The effects of masculine structures and expectations from women pervade throughout the story. Virginia Woolf remains in Richmond because her husband is obeying the doctors even though she obviously dislikes Richmond. Laura was so devastated because she could not make the perfect cake for her husband. She was trying to play the role of the perfect mother and wife even though she was very unhappy. Clarrisan Vaughan spent so much time planning for a party that Richard did not want to attend.
The journal becomes an outlet for her true feelings that she believes would get her incarcerated if anyone else heard them. When she writes she states, “I think sometimes that if I were only well enough to write a little it would relieve the press of ideas and rest me. But I find I get pretty tired when I try.” Her husband who believes that her writing is contributing to her illness opposes this idea while not radical.
They have gone through a very traumatic time in their lives, they did not deal with it they both just brushed it away. Leroy needs to start working again, but still be there for his wife. They both have feelings about each other that they need to express. They need to confront Mabel about her controlling ways and realize that they have their own life that they need to live; they do not need a third person chiming in. They need to reconnect with each, get back to the way they were before Leroy.
Her mother holds the idea that women are supposed to look for a good husband, thus she wants her daughter to be a realistic product of the low regard in which girls were held during those times. This shows that Cecilia is somewhat tired of her mother because she does not approve of what she wants to be. Thus one can conclude that Cecilia is uncomfortable and at odds with her home and family: she feels alienated from her whole family. Her ideas of Paul Marshall and Danny Hardman make her seem as judgmental. When she meets the former character she wonders why her brother bothered introducing her to him if she is not going to marry him.
Blanche has crossed boundaries that have led her to feel more guilt and desperation. Her last hope for emotional and physical support is to live with her sister and her husband. Blanche is appalled at the type of dwelling in which her sister resides. She decorates the place so that she can mask it for her own benefit. In desperation she dates Mitch; a man she feels is beneath her but may help her out of her problem by supporting her.
During the story he’s trying to cure her depression and doesn’t act much like her husband as he does her doctor. The struggle with social expectations and personal goals I would say is that the narrator doesn’t want to be social she wants to be free. I feel she’s trying to get out of the marriage with John. The temporary home John chooses to stay at is quite shocking. The room for his wife could be portrayed as a prison cell.
Gilman stated, “What is it little girl” (478)! The narrator stated, “Felt trapped in her body and trapped in her life "Bless her little heart" (Gilman 478)! The narrator lives in a world where her spouse made choices for her on how she would be cured of her illness. Gilman is suffering from postpartum depression after giving birth to their child. However, he did not make his wife feel better, which is why they visit there for, he just makes his wife feel worse with so much guilt on her.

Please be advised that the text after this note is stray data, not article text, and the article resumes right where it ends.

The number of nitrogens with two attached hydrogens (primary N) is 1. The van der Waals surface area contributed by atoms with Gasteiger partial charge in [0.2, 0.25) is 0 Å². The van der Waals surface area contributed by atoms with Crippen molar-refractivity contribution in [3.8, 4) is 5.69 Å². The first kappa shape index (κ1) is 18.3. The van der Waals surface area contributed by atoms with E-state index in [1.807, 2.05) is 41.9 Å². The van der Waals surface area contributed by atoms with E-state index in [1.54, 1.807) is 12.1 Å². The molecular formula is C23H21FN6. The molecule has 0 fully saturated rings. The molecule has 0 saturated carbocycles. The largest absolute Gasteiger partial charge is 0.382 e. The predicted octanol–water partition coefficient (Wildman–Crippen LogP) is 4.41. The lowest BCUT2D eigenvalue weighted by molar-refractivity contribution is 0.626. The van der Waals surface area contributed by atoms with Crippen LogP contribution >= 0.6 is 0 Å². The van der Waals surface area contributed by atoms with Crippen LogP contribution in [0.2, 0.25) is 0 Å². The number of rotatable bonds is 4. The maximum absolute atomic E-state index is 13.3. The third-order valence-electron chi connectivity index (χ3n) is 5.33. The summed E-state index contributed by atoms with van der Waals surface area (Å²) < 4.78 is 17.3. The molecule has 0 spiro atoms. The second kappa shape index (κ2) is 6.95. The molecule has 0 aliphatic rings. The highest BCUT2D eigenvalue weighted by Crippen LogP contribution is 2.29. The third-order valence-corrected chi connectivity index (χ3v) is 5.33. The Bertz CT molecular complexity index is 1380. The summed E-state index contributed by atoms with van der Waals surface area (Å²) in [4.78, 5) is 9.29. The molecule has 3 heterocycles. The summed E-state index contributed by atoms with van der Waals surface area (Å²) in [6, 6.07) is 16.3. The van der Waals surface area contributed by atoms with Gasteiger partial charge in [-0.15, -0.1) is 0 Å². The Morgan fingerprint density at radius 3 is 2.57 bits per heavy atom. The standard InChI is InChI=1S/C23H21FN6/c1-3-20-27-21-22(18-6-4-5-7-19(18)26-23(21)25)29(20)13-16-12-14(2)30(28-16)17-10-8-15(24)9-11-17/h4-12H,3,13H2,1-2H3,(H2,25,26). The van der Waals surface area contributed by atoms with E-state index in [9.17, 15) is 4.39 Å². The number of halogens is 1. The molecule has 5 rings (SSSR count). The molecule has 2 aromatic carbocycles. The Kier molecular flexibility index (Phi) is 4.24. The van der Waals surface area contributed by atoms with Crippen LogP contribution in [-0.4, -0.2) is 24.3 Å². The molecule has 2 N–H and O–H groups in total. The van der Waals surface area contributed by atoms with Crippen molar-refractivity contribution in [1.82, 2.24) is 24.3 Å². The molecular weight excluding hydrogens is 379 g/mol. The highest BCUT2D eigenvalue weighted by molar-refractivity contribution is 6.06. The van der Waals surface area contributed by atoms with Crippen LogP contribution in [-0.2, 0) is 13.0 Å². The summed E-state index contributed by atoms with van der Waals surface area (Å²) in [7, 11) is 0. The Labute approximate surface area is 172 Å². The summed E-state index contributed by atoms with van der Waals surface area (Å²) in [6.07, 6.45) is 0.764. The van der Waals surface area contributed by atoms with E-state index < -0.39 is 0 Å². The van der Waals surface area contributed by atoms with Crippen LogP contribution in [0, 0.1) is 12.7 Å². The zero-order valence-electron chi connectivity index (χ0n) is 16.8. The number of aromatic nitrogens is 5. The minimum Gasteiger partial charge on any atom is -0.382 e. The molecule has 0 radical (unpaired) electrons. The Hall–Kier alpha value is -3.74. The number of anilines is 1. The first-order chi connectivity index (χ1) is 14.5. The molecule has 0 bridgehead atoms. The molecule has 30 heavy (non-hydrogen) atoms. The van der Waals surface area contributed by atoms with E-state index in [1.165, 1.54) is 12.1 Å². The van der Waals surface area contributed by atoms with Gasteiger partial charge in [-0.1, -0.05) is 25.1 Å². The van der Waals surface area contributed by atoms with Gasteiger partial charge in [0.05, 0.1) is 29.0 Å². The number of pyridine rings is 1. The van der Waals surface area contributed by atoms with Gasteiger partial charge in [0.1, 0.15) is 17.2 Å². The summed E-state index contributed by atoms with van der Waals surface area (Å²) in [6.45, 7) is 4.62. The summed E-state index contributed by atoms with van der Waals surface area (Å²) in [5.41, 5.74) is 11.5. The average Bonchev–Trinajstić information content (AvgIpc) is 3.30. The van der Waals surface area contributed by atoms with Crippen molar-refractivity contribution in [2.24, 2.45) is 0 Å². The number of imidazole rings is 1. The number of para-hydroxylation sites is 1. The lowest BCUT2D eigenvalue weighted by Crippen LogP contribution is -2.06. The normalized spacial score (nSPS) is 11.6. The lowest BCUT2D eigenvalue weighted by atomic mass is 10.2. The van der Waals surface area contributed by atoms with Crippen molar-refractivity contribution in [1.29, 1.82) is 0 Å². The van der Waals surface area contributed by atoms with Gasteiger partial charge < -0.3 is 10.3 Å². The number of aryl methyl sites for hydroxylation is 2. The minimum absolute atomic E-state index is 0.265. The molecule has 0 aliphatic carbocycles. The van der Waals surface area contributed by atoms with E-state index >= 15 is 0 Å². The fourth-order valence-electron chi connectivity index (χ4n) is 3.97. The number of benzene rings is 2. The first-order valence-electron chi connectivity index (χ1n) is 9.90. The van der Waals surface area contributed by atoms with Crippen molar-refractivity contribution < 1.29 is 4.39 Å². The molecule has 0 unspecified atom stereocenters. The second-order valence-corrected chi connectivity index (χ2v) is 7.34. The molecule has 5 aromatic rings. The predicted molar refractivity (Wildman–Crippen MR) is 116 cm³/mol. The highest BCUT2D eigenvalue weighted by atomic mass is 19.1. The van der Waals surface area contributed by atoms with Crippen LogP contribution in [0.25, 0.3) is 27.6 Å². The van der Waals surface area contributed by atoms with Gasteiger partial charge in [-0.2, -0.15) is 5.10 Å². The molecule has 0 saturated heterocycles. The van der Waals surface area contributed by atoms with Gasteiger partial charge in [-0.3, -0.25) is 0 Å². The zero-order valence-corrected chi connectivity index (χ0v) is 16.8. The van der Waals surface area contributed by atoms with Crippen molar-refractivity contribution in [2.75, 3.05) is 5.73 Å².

The central characters in both “The Yellow Wallpaper” and A Doll’s House are fully aware of their niche in society. In “The Yellow Wallpaper”, the narrator’s husband believes her illness to be a slight depression, and although she states "personally, I disagree with their ideas,” she knows she must acquiesce their requests anyway (Gilman 1). She says, “What is one to do?” (Gilman 1) The narrator continues to follow her husband’s ideals, although she knows them to be incorrect. She feels trapped in her relationship with her husband, as she has no free will and must stay in the nursery all day. She projects these feelings of entrapment onto the yellow wallpaper.
The females in the short stories gradually sink into madness due to the isolation and restriction forced into their lives. Due to Jane’s husband enforcing a life in confinement due to her nervous breakdowns, it only takes a little time for the isolation to drive her mad. In the beginning of the story, it is clear that the narrator, Jane, suffers from post-natal depression, which is a common effect after childbirth. The way Jane sees her living quarters is much different than it actually is. She imagines the rings on the walls, the torn up wallpaper, and the bars on the windows as a nursery or a school for boys, when those features actually lead the audience to realize that it is a room for the mentally ill.
The narrator sets up the story to convey a certain opinion of the repercussions a woman faces in the care of a man. She obviously loves her husband and trusts him but has some underlying feeling that maybe his prescription of total bed rest is not working for her. The story mentions that she has an older brother who is also a physician and concurs with her husbands theory, thus leaving her no choice but to subject herself to this torment of being totally alone in this room with the yellow wallpaper. She stares at this wallpaper for hours on end and thinks she sees a woman behind the paper. "I didn't realize for a long time what the thing was that showed behind, that dim sub-pattern, but now I am quite sure it is a woman."